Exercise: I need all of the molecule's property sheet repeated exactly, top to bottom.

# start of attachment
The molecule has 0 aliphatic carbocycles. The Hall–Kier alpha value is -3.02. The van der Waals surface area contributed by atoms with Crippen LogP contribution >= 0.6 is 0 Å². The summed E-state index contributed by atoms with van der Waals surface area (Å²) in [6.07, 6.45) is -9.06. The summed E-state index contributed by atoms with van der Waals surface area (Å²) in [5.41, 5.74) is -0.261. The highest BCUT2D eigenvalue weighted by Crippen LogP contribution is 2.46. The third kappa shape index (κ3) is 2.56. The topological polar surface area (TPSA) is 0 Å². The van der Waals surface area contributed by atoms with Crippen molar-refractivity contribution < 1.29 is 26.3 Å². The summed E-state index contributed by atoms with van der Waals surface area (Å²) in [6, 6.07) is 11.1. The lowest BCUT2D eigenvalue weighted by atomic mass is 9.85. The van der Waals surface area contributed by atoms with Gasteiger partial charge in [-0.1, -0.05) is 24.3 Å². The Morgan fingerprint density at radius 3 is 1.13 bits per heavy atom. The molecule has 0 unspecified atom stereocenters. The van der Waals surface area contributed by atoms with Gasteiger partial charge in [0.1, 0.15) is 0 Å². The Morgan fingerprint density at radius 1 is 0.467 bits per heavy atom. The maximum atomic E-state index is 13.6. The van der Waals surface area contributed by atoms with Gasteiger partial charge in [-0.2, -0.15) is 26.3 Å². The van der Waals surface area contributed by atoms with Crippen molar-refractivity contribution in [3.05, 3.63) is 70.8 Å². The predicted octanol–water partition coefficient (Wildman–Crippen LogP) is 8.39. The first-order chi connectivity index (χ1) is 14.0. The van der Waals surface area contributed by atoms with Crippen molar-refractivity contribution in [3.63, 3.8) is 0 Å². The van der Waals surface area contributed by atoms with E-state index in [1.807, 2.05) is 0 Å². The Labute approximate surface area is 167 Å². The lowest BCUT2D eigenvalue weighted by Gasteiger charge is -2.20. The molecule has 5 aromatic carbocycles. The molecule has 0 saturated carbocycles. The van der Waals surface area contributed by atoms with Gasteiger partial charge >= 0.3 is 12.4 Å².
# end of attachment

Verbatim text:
The molecule has 0 aliphatic carbocycles. The Hall–Kier alpha value is -3.02. The van der Waals surface area contributed by atoms with Crippen LogP contribution >= 0.6 is 0 Å². The summed E-state index contributed by atoms with van der Waals surface area (Å²) in [6.07, 6.45) is -9.06. The summed E-state index contributed by atoms with van der Waals surface area (Å²) in [5.41, 5.74) is -0.261. The highest BCUT2D eigenvalue weighted by Crippen LogP contribution is 2.46. The third kappa shape index (κ3) is 2.56. The topological polar surface area (TPSA) is 0 Å². The van der Waals surface area contributed by atoms with Crippen molar-refractivity contribution < 1.29 is 26.3 Å². The summed E-state index contributed by atoms with van der Waals surface area (Å²) in [6, 6.07) is 11.1. The lowest BCUT2D eigenvalue weighted by atomic mass is 9.85. The van der Waals surface area contributed by atoms with Gasteiger partial charge in [-0.1, -0.05) is 24.3 Å². The Morgan fingerprint density at radius 3 is 1.13 bits per heavy atom. The molecule has 0 unspecified atom stereocenters. The van der Waals surface area contributed by atoms with Gasteiger partial charge in [0.1, 0.15) is 0 Å². The Morgan fingerprint density at radius 1 is 0.467 bits per heavy atom. The maximum atomic E-state index is 13.6. The van der Waals surface area contributed by atoms with Gasteiger partial charge in [-0.2, -0.15) is 26.3 Å². The van der Waals surface area contributed by atoms with Crippen molar-refractivity contribution in [3.05, 3.63) is 70.8 Å². The predicted octanol–water partition coefficient (Wildman–Crippen LogP) is 8.39. The first-order chi connectivity index (χ1) is 14.0. The van der Waals surface area contributed by atoms with Crippen molar-refractivity contribution in [3.63, 3.8) is 0 Å². The van der Waals surface area contributed by atoms with E-state index in [1.807, 2.05) is 0 Å². The Labute approximate surface area is 167 Å². The lowest BCUT2D eigenvalue weighted by Gasteiger charge is -2.20. The molecule has 5 aromatic carbocycles. The molecule has 0 saturated carbocycles. The van der Waals surface area contributed by atoms with Gasteiger partial charge >= 0.3 is 12.4 Å².